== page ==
Life may be a box of chocolates, but comic books are apparently donuts. That's the analogy John Ostrander uses, anyway, to explain the woes of the comic industry.

"MY take on the industry today?" Ostrander told visitors to DC Comics' "Martian Manhunter" message board on Tuesday. "It's in trouble but has been for a while. Reasons for this? Many and varied but one of the prime reasons is the direct sale market. I love the retailers, I really do, but it makes comics a DESTINATION shop. Sort of like Dunkin Donuts. You have to be GOING there already. You have to want what is there before you go. In other words, we don't build an audience. No impulse buys. No place to see a comic and think, 'Hmm. That could be interesting.' Too many shops are unfriendly to women (who READ more than men, for crying out loud, at least according to info I saw a while back) AND we're not attracting NEW readers, especially YOUNGER readers. We keep trying to sell more comics to an ever shrinking market. Also, comics are being marketed, not to the readers, but to the distributor and the retailers. The publishers HOPE for a good sell-through, of course, but the ORDERS are based on what the retailers and the distributor THINK will sell. Less emphasis on story and more on stunt, to my mind.

"What's all this mean to the future? Will comics DIE? Why not? Other forms of media have or have changed radically. Nothing written in stone that comics will have to continue.

"How hard is it to break in these days? Really tough. Hard to get work, hard to keep it alive. How many new titles last beyond 24-36 issues these days?

"Could Time/AOL/Warner/Doodah stop printing comics? Sure. They could say -- 'Look at all this inventory. Why go through the expense of publishing new stuff when we can just reprint the old stuff and maybe do about as well?'

"[On the other hand], for a LONG time comics has generated so little money for a conglomerate that they tend not to get noticed. So long as they aren't actually LOSING money as a division, they may do okay.

"What's the future? It's right here. One way or another, the future HAS to involve the Internet ... There HAS to be a way of reaching the casual reader here and getting him or her interested. HOW? I don't know yet. Somebody will figure it out.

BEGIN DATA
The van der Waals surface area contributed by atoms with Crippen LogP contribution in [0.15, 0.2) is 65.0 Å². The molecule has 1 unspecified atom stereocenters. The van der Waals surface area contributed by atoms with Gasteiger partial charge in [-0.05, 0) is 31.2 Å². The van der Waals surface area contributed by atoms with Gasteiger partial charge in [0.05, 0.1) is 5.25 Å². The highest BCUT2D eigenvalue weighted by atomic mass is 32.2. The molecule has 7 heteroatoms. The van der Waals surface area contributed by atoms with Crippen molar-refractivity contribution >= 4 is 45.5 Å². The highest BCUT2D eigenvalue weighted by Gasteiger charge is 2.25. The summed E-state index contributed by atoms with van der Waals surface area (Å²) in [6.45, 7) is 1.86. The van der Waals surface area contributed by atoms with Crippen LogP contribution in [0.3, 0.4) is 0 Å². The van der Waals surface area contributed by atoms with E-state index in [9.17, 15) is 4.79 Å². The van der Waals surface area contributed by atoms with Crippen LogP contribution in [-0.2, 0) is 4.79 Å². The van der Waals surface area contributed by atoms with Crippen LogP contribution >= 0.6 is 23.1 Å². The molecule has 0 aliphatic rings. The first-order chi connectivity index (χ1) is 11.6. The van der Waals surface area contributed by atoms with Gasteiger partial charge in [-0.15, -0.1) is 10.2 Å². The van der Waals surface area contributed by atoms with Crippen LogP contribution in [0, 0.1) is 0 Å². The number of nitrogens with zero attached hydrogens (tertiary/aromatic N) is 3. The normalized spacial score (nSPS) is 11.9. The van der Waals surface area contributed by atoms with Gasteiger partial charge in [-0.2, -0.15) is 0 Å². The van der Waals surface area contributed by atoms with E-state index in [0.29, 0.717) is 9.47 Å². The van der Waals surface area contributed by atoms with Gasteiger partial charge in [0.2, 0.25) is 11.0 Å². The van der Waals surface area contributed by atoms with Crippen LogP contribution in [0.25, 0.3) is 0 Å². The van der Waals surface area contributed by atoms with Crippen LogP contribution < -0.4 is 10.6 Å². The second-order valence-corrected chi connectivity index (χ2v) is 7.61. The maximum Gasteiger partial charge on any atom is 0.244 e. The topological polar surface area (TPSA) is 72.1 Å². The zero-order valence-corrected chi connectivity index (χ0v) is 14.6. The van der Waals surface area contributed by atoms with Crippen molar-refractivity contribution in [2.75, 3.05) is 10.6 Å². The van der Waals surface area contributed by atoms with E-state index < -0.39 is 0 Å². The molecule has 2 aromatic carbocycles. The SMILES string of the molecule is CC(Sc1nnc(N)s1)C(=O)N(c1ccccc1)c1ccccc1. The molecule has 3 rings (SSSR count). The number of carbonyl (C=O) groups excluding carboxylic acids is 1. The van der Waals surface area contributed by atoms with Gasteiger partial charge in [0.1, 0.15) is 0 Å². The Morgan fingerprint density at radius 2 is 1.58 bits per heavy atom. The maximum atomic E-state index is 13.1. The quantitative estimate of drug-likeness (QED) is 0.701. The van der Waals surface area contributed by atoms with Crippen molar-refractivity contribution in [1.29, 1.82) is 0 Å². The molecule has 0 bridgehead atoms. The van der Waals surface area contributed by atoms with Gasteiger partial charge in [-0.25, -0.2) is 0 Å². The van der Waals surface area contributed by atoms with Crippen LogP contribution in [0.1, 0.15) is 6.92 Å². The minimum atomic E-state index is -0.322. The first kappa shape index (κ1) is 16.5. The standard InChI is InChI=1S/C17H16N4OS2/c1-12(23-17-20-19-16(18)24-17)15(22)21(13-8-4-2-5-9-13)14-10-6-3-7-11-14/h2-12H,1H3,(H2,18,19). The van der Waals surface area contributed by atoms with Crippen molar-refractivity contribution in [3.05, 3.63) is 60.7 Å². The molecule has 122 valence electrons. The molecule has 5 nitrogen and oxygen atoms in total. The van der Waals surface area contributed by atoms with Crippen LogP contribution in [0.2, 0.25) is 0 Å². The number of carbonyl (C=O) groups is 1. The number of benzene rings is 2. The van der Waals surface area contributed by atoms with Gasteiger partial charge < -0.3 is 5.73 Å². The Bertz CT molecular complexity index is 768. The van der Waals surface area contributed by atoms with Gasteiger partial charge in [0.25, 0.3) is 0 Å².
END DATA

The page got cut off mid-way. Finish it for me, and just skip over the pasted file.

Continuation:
"Comics aren't dead but they aren't invulnerable either."


Fans of the "Hard Time" story in DC/Vertigo's "Hellblazer" that united "100 Bullets" writer Brian Azzarello and horror comics luminary Richard Corben take note: The man who originally brought them together is doing it again.

Of course, editor Axel Alonso no longer works at DC. Instead, he's now an editor at Marvel, and the next Azzarello/Corben production will be a superhero comic.

A tale of the Hulk, the four part "Banner" will be the first under Marvel's new "Startling Stories" line, which tell stories not linked to current continuity, much like Marvel's "Bizarre Adventures" anthology or DC's "Legends" comics, Tuesday's Your Man @ Marvel report announced.

"Startling Stories: Banner" #1 is scheduled to go on sale July 4.


More evidence of forward motion on Stan Lee's DC Comics limited series, "Just Imagine ..." came this week by way of John Byrne.

Byrne, one of the artists slated to work with Lee in his project to reinvent DC properties, told visitors to the John Byrne Fan Site message board on Tuesday that he'd just received Lee's script for his issue.

Originally slated to work on Lee's reinvention of DC's venerable Legion of Super-Heroes, "Stan has decided he doesn't want to do anything with groups, so I am no longer doing Legion. I am now doing -- or supposed to do, assuming my head doesn't explode when I read the plot -- Robin."

The "Just Imagine ..." series is scheduled to kick off later this year.

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